January 11, 2006

England may get full smoking ban as Blair backs down

By Madeline Chambers

LONDON (Reuters) - A complete ban on smoking in all English
pubs and clubs looks increasingly likely after the government
said on Wednesday it would allow its lawmakers to vote
according to conscience and not along party lines.

The move averts a likely parliamentary revolt and possible
defeat for British Prime Minister Tony Blair, whose plans
propose a smoking ban which would exempt pubs which do not
serve food and private clubs.

Many lawmakers in Blair's Labour party, including some
Cabinet members, want a total ban and surveys show most Britons
support smoke-free pubs and bars.

A partial ban would put England at odds with Ireland,
Northern Ireland and Scotland which have either completely
banned smoking in indoor public places or have announced plans
to do so.

Blair's government bowed to pressure from its Members of
Parliament after several of them put forward an amendment to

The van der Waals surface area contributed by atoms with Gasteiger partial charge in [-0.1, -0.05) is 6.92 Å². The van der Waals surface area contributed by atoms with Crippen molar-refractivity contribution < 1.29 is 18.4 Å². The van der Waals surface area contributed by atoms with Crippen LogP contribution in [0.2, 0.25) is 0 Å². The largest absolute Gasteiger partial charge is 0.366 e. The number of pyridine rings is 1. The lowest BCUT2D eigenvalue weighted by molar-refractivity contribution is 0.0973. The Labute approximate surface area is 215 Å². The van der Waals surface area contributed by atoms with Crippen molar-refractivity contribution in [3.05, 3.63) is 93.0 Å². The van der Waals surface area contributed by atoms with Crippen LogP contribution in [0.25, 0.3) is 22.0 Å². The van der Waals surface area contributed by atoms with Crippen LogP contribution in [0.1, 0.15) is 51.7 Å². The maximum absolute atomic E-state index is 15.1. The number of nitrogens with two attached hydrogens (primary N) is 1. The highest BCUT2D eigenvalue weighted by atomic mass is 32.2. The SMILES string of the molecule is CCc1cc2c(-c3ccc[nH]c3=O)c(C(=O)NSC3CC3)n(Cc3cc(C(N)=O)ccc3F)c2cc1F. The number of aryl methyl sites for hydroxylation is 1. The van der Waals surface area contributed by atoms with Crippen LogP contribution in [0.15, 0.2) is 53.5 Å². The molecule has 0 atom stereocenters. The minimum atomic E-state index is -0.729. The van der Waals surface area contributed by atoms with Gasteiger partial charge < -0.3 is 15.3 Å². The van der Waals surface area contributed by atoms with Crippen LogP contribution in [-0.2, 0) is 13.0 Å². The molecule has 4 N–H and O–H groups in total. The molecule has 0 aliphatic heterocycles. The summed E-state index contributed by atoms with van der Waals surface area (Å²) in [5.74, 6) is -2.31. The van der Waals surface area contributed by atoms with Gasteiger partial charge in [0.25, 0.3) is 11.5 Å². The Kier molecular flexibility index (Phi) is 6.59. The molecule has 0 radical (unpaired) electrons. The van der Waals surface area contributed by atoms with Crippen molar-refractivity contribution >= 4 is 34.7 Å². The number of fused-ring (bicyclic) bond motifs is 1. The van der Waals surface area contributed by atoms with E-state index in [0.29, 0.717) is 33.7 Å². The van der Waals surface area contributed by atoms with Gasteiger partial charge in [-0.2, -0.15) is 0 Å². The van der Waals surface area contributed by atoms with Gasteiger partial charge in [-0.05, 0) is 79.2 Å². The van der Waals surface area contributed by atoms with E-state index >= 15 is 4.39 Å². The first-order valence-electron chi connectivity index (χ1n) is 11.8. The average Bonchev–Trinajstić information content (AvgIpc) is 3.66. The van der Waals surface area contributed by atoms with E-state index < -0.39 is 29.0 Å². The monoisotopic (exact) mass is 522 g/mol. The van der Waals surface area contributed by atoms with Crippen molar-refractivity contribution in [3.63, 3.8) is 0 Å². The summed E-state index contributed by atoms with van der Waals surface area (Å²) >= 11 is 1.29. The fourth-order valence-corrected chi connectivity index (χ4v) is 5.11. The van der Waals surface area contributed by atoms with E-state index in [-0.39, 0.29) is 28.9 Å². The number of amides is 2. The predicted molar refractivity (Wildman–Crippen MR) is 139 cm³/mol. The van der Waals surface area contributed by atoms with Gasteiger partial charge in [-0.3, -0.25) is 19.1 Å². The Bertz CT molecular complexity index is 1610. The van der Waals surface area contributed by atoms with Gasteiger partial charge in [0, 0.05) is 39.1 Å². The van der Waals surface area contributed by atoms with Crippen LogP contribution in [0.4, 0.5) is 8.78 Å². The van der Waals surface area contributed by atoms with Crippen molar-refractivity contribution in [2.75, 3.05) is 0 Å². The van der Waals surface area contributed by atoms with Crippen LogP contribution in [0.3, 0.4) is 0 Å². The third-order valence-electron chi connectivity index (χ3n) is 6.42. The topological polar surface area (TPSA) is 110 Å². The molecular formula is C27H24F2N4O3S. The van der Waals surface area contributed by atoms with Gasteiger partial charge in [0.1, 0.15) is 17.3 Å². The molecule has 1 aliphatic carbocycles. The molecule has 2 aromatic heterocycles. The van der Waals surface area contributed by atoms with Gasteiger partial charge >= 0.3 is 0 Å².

remove the exemptions in the law, which is due to take effect
in mid 2007.

"Following discussions ... it is the government's intention
to allow its Members of Parliament -- including ministers -- a
free vote on the amendment," Blair's spokesman told reporters.

The spokesman said the decision on the vote, which will
take place in February, reflected a change in the public mood.

But it also means Blair, who has seen his authority wane
since announcing he would stand down before an election due by
2010, will avoid a potentially embarrassing defeat.

Fewer than 40 Labour lawmakers can defeat Blair by siding
with opposition parties after last May's election more than
halved his majority. He suffered his first ever parliamentary
defeat last year, on anti-terrorism laws.

Pub chain J.D. Wetherspoon Plc has been outspoken in its
preference for a total smoking ban in pubs. It believes a full
ban is inevitable so argues it makes sense to introduce it
sooner rather than later.

"We've always said that a complete ban, without exceptions,
would be the best option," said a Wetherspoon spokesman.

Wetherspoon, which runs around 650 managed pubs in Britain,
plans to bring in more non-smoking pubs in addition to the 50
it already has, although trading in them has suffered.

Others in the pub industry have been more cautious, warning
a ban may hit trade.

(Additional reporting by David Jones)